Most people (rightfully) worry about failures that cause their brakes to work, but there's another problem at the opposite end of the scale. While catastrophic braking failures are relatively rare, sticky calipers are a more common problem. A sticking brake is exactly what it sounds like: one or more wheels that continue applying braking force even with your foot off the pedal.
While sticking brakes won't prevent your car from stopping, they can cause numerous other problems. In addition to destroying your brake pads, a sticking brake can damage your rotors, cause your car to pull to one side, and even affect your brake fluid. However, fixing the problem first requires you to understand why they're sticking in the first place.
Understanding Why Brakes Stick
Modern braking systems are relatively complex but work on pretty simple principles. When you press the brake pedal, your car's hydraulic braking fluid provides the force necessary to clamp your brake pads around the rotors on each wheel. This clamping action creates friction that bleeds off your car's kinetic energy. Releasing the pedal causes the fluid to flow away from the wheels and unclamp the pads.
Sticky brakes typically indicate a problem with the last part of this process. In these situations, the pads remain closed even when you take your foot off the pedal. If your sticky brake problem is limited to one wheel, there are usually only two culprits: the caliper and the brake hose. A faulty master cylinder can cause all four wheels to stick, but that's usually a much more obvious (and serious) problem.
Diagnosing a Sticking Brake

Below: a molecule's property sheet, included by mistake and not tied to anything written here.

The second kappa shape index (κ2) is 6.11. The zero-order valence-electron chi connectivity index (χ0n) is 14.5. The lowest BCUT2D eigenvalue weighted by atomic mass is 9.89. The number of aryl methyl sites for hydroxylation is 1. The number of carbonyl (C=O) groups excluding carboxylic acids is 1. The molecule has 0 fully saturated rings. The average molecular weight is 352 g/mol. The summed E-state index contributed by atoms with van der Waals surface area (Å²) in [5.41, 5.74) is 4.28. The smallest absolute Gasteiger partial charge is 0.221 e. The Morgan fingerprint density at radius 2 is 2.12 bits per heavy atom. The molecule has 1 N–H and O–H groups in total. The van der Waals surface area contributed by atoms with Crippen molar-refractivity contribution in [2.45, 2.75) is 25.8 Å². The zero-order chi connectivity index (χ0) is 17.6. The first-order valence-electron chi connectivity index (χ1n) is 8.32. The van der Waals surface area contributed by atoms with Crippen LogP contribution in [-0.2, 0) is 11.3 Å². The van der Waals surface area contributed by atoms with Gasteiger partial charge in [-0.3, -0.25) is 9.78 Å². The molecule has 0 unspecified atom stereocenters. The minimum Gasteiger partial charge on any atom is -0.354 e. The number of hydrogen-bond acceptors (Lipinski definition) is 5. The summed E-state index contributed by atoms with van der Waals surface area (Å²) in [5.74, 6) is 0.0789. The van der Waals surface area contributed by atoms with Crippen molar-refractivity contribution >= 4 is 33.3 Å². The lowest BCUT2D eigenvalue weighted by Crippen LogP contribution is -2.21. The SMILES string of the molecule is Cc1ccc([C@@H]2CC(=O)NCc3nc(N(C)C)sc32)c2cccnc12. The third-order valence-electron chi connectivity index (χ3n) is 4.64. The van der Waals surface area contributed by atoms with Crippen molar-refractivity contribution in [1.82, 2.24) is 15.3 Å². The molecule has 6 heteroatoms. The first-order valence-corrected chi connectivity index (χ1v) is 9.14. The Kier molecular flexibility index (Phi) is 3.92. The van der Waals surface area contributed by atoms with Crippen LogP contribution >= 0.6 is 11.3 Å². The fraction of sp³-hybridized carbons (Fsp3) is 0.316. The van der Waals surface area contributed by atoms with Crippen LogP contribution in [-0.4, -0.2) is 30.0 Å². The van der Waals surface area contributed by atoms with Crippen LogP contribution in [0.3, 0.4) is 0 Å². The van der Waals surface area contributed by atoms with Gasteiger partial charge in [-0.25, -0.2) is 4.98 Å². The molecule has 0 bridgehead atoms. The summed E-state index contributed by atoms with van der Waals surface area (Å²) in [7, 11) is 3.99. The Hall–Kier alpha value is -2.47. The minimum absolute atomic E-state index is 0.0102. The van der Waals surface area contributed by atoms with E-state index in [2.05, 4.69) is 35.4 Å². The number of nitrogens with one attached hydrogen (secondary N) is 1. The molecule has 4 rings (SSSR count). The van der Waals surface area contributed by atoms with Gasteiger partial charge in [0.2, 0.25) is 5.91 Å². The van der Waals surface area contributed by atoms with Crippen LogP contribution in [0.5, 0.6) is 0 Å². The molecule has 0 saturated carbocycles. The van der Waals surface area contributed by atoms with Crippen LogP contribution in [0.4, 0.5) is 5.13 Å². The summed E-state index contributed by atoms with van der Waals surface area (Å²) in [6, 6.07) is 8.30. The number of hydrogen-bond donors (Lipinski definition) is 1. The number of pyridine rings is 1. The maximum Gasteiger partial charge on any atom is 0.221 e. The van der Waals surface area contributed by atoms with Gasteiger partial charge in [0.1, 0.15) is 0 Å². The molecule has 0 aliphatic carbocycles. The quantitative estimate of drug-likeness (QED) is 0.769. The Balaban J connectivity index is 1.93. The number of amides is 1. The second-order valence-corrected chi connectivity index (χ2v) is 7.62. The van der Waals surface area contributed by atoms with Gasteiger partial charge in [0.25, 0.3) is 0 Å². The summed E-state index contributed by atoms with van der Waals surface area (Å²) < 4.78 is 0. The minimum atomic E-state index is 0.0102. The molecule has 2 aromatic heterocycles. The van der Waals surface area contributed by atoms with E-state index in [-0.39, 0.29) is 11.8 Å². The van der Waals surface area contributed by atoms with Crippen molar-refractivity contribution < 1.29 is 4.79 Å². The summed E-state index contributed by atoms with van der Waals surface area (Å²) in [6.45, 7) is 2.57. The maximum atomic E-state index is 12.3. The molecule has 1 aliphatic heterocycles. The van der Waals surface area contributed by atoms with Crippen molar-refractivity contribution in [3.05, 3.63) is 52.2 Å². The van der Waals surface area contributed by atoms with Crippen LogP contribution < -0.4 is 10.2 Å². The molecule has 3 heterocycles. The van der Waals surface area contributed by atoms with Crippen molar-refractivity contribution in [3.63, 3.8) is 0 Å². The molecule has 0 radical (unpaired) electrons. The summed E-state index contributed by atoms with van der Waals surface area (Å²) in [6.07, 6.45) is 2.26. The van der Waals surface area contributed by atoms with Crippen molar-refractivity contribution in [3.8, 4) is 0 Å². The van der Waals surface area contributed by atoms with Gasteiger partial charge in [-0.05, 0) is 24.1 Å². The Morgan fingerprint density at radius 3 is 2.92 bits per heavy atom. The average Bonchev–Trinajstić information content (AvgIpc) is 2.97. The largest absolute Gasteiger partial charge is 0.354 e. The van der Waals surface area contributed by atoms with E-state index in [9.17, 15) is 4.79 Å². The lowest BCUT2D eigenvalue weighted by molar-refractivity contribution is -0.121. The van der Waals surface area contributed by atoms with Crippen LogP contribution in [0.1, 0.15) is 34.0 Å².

Unfortunately, diagnosing the underlying cause of sticking brakes can be tricky, so it's a job that you'll probably want to leave to a professional. The process involves inspecting both the caliper and the brake hose. The caliper uses a piston to compress your brakes, and damage to the piston or cylinder can cause it to bind, preventing it from smoothly retracting when you release the brake pedal.
Your brake hose can also cause your brake pads to bind up. While some brake hoses may degrade and leak, others will collapse internally. Problems with the internal liner on the brake hose may not be obvious from the outside, but they can prevent bidirectional hydraulic fluid flow. There may be sufficient hydraulic pressure to close your brake pads but not enough to allow them to release.
A faulty brake hose will always require replacement, but a faulty caliper is not necessarily beyond repair. It's sometimes possible to rebuild a failing caliper, allowing you to save some money on a replacement. However, having a skilled technician check and diagnose the problem is important to ensure you're repairing the correct part of your braking system and getting a permanent and reliable fix.
Contact a company like Fast Service Center to learn more.